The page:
The whiteboard says that the two sides, in order to get the third actor to mediate between them, would need to make a compromise which subsumes multiple gives and takes. In other words, if Khan is using his street power to get Sharif to undertake the necessary reforms, then he can rely on third-actor arbitration. But if he is looking for ‘all’, he might end up with ‘nothing’, as would Sharif. To have that outcome in the avowed pursuit of strengthening the system would be farcical because tragedy doesn’t repeat itself so many times.

Sharif for his part is also in a bind. He didn’t take Khan seriously and now that Khan is holding his feet to the fire, he is feeling the rising heat. Sharif has pulled in the army and has even allowed himself to be boxed in, conceding space to the army. In return he wants the army to get Khan off his back. He is also prepared to concede Khan some of his demands. There’s a 33-member parliamentary committee assigned to look into the issue of electoral reforms. The PTI has three members in it. But there’s a slight problem: Khan is not interested in that committee any more. While he wants electoral reforms, he wants, first and foremost, to address the issue of ‘rigging’.

Ideally, Sharif would have liked the army to signal to Khan to cancel his march. That is not to be, at least not until the march actually goes underway. Khan has invested his entire political capital in this march and there is no way he will call it off at this stage, and definitely not without getting some, if not all, of his demands met.
Sharif’s calculation seems to be that the army doesn’t want the cost and the burden of any new elections. The troops are stressed, fatigued and involved in an ongoing operation. Also, that the army isn’t particularly enamored of Khan’s emotional politics and his penchant for taking absolute positions. Since he (Sharif) has already given them (army) the space they wanted, the army has no reason to see him go and let the system drift into uncharted waters. In sum, the army is as wary of any political upheaval as Sharif. In this calculation, the GHQ prefers the known to the unknown and, in many ways, the uncertain.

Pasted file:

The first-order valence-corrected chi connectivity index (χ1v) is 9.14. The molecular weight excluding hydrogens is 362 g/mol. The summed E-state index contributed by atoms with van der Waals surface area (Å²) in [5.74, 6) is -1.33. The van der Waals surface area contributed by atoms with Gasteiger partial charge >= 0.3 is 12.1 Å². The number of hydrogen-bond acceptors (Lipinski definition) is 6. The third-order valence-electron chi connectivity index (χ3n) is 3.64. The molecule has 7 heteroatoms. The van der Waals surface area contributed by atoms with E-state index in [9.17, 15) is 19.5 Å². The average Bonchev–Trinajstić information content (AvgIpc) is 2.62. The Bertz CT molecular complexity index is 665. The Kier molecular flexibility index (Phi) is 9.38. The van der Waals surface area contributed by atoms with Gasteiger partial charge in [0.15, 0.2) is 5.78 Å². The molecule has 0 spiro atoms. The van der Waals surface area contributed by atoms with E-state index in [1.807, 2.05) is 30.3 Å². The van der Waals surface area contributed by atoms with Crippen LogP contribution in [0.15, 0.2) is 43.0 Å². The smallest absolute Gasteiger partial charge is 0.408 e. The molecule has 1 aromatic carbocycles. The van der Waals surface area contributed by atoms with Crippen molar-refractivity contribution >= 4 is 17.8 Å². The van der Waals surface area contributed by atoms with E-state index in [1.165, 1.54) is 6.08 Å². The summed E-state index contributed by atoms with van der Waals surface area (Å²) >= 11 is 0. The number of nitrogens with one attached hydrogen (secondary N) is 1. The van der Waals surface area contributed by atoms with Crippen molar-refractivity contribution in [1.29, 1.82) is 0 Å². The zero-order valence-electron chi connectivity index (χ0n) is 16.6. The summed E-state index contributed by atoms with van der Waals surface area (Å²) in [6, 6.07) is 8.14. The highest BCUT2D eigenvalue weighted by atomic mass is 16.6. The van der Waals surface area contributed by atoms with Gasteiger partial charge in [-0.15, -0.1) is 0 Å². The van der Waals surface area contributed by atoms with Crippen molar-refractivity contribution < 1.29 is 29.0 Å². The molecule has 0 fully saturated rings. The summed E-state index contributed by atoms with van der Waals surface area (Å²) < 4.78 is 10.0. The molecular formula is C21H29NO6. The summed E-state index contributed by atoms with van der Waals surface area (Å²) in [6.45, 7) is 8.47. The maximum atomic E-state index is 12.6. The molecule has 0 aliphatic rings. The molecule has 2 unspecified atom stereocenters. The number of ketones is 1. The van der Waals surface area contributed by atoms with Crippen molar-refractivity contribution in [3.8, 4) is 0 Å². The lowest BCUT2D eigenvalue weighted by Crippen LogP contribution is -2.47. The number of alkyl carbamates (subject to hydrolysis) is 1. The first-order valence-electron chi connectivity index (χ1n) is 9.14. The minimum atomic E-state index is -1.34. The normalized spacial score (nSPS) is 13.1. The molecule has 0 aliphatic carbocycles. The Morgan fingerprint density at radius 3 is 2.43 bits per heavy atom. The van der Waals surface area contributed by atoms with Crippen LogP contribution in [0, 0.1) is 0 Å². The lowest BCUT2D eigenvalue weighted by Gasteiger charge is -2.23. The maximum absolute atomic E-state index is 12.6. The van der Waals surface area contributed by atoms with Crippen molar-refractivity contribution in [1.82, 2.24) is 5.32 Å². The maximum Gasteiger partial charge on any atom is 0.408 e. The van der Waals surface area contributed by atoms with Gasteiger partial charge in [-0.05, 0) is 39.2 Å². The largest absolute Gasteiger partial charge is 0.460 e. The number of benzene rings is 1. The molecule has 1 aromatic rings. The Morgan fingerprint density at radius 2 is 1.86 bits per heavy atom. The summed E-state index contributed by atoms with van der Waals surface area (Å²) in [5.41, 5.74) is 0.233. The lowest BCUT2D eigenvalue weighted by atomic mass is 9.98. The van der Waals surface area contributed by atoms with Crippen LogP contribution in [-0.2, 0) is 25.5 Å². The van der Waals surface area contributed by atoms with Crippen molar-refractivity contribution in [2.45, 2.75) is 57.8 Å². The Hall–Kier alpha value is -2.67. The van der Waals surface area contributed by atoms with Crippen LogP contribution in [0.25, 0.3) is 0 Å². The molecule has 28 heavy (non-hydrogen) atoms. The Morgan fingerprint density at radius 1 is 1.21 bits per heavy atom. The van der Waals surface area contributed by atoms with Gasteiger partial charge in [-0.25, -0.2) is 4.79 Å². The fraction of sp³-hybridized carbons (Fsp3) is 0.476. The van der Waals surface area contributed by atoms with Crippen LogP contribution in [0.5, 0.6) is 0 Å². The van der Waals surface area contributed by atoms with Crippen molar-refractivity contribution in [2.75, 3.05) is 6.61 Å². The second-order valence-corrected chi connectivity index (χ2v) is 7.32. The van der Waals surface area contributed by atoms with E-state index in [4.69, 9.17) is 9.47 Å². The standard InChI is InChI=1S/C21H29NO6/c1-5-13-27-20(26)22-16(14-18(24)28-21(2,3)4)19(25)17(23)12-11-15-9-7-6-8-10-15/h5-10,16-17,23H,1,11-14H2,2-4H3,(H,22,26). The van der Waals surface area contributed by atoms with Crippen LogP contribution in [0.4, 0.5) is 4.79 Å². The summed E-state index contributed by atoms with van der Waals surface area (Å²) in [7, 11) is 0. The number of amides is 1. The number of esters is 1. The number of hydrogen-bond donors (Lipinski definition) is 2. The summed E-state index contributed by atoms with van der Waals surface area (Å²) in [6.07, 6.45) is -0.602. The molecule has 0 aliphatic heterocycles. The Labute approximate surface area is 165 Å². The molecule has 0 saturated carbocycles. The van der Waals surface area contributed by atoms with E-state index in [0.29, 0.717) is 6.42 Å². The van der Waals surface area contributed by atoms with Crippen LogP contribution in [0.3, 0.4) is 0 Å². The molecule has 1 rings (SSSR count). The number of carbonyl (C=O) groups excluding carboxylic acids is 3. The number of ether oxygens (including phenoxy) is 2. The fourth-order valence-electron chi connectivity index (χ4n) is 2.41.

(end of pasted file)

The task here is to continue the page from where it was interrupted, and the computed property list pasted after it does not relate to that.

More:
Within the rational choice framework, Sharif’s calculation seems closer to reality than Khan’s. While Sharif is prepared to make compromises, Khan, so far, has given no indication that he does.

And what is the military thinking? It is prepping for the arbitration role the political players have thrust on it. It wants internal and economic stability. It has successfully managed to cut Sharif down to size. It has learnt lessons from the Musharraf period – i.e., stay away from the driver’s seat while safeguarding core interests. There’s no point in being in the direct line of fire. That said, because the political players are signaling to the army, they neither can nor should expect the army to play by their rules. The rules of the game will be the army’s. To that extent, Khan’s rhetoric that his capers are meant to strengthen the system is as hollow as a drum.

Yet, armies like to make contingency plans. What if Khan remains adamant and the street boils over? That would be the joker in the pack and for that reason one cannot fully analyze the outcome. The best-case scenario for Khan in that case would be General Raheel Sharif doing a General Kakar. The worst-case, General Sharif doing a General Musharraf. The third scenario would be a ‘national government’ which is neither here nor there and will solve nothing for any of the actors, including the army.

[NB: this article was penned before the events on Aug 13. However, the broad thrust of the argument still obtains.]